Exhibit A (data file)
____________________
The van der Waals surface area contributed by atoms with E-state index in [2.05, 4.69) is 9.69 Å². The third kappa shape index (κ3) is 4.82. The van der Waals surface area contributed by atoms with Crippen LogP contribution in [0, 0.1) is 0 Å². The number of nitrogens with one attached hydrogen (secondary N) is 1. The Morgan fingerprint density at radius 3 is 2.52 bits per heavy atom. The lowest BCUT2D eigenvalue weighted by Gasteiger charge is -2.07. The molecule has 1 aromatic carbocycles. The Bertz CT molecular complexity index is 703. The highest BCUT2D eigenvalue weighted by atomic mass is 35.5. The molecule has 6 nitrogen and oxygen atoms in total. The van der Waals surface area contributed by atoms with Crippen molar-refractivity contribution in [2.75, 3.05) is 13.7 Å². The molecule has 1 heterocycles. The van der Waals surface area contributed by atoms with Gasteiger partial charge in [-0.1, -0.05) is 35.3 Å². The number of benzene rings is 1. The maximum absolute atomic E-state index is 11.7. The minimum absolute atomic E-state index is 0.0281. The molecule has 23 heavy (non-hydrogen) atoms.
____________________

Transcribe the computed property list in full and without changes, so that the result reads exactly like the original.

The van der Waals surface area contributed by atoms with E-state index in [2.05, 4.69) is 9.69 Å². The third kappa shape index (κ3) is 4.82. The van der Waals surface area contributed by atoms with Crippen LogP contribution in [0, 0.1) is 0 Å². The number of nitrogens with one attached hydrogen (secondary N) is 1. The Morgan fingerprint density at radius 3 is 2.52 bits per heavy atom. The lowest BCUT2D eigenvalue weighted by Gasteiger charge is -2.07. The molecule has 1 aromatic carbocycles. The Bertz CT molecular complexity index is 703. The highest BCUT2D eigenvalue weighted by atomic mass is 35.5. The molecule has 6 nitrogen and oxygen atoms in total. The van der Waals surface area contributed by atoms with Crippen molar-refractivity contribution in [2.75, 3.05) is 13.7 Å². The molecule has 1 heterocycles. The van der Waals surface area contributed by atoms with Gasteiger partial charge in [-0.1, -0.05) is 35.3 Å². The number of benzene rings is 1. The maximum absolute atomic E-state index is 11.7. The minimum absolute atomic E-state index is 0.0281. The molecule has 23 heavy (non-hydrogen) atoms.